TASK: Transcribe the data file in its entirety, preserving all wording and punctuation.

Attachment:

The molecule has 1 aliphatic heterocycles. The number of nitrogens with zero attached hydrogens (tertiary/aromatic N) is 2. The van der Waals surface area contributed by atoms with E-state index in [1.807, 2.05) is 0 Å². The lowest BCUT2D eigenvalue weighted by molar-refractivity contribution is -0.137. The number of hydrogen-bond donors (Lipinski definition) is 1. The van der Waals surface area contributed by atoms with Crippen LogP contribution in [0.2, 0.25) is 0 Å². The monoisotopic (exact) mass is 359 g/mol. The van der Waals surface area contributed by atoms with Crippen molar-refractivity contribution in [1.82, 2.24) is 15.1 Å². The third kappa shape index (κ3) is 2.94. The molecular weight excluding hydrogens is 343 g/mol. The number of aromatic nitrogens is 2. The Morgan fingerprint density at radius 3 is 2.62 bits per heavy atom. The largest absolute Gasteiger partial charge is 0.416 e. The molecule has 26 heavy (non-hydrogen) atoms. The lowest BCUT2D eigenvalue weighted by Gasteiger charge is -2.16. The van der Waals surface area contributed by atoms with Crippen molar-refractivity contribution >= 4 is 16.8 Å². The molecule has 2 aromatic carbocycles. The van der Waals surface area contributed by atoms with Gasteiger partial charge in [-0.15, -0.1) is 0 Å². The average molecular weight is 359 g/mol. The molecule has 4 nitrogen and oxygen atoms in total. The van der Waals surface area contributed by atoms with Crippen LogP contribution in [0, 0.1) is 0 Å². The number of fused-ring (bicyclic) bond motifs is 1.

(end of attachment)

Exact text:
The molecule has 1 aliphatic heterocycles. The number of nitrogens with zero attached hydrogens (tertiary/aromatic N) is 2. The van der Waals surface area contributed by atoms with E-state index in [1.807, 2.05) is 0 Å². The lowest BCUT2D eigenvalue weighted by molar-refractivity contribution is -0.137. The number of hydrogen-bond donors (Lipinski definition) is 1. The van der Waals surface area contributed by atoms with Crippen LogP contribution in [0.2, 0.25) is 0 Å². The monoisotopic (exact) mass is 359 g/mol. The van der Waals surface area contributed by atoms with Crippen molar-refractivity contribution in [1.82, 2.24) is 15.1 Å². The third kappa shape index (κ3) is 2.94. The molecular weight excluding hydrogens is 343 g/mol. The number of aromatic nitrogens is 2. The Morgan fingerprint density at radius 3 is 2.62 bits per heavy atom. The largest absolute Gasteiger partial charge is 0.416 e. The molecule has 26 heavy (non-hydrogen) atoms. The lowest BCUT2D eigenvalue weighted by Gasteiger charge is -2.16. The van der Waals surface area contributed by atoms with Crippen molar-refractivity contribution >= 4 is 16.8 Å². The molecule has 2 aromatic carbocycles. The van der Waals surface area contributed by atoms with Gasteiger partial charge in [-0.15, -0.1) is 0 Å². The average molecular weight is 359 g/mol. The molecule has 4 nitrogen and oxygen atoms in total. The van der Waals surface area contributed by atoms with Crippen LogP contribution in [0, 0.1) is 0 Å². The number of fused-ring (bicyclic) bond motifs is 1.